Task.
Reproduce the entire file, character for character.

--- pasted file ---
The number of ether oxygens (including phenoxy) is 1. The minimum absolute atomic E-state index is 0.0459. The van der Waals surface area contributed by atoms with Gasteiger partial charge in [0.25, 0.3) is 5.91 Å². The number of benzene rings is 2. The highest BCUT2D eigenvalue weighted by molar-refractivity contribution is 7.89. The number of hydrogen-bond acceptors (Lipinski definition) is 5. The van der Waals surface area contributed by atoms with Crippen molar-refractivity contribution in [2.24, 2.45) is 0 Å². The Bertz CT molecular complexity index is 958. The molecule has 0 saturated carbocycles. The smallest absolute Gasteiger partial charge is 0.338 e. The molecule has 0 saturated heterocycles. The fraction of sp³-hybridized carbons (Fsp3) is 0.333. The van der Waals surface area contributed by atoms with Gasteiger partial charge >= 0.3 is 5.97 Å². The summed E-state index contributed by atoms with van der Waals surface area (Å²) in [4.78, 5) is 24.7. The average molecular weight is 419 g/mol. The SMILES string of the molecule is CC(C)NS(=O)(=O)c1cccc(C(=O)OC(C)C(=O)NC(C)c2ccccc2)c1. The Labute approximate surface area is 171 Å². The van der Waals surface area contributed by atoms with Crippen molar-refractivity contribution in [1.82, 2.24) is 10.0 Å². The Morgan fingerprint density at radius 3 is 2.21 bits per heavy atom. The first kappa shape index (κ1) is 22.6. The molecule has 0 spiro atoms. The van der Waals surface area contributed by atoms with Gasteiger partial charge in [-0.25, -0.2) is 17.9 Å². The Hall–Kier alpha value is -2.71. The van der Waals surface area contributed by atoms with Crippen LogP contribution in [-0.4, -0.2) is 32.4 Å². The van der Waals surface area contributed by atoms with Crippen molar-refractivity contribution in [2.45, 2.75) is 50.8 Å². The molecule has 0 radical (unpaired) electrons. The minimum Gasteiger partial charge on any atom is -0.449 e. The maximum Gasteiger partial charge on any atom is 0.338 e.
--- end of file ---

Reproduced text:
The number of ether oxygens (including phenoxy) is 1. The minimum absolute atomic E-state index is 0.0459. The van der Waals surface area contributed by atoms with Gasteiger partial charge in [0.25, 0.3) is 5.91 Å². The number of benzene rings is 2. The highest BCUT2D eigenvalue weighted by molar-refractivity contribution is 7.89. The number of hydrogen-bond acceptors (Lipinski definition) is 5. The van der Waals surface area contributed by atoms with Crippen molar-refractivity contribution in [2.24, 2.45) is 0 Å². The Bertz CT molecular complexity index is 958. The molecule has 0 saturated carbocycles. The smallest absolute Gasteiger partial charge is 0.338 e. The molecule has 0 saturated heterocycles. The fraction of sp³-hybridized carbons (Fsp3) is 0.333. The van der Waals surface area contributed by atoms with Gasteiger partial charge >= 0.3 is 5.97 Å². The summed E-state index contributed by atoms with van der Waals surface area (Å²) in [4.78, 5) is 24.7. The average molecular weight is 419 g/mol. The SMILES string of the molecule is CC(C)NS(=O)(=O)c1cccc(C(=O)OC(C)C(=O)NC(C)c2ccccc2)c1. The Labute approximate surface area is 171 Å². The van der Waals surface area contributed by atoms with Crippen molar-refractivity contribution in [1.82, 2.24) is 10.0 Å². The Morgan fingerprint density at radius 3 is 2.21 bits per heavy atom. The first kappa shape index (κ1) is 22.6. The molecule has 0 spiro atoms. The van der Waals surface area contributed by atoms with Gasteiger partial charge in [-0.25, -0.2) is 17.9 Å². The Hall–Kier alpha value is -2.71. The van der Waals surface area contributed by atoms with Crippen LogP contribution in [-0.4, -0.2) is 32.4 Å². The van der Waals surface area contributed by atoms with Crippen molar-refractivity contribution in [2.45, 2.75) is 50.8 Å². The molecule has 0 radical (unpaired) electrons. The minimum Gasteiger partial charge on any atom is -0.449 e. The maximum Gasteiger partial charge on any atom is 0.338 e.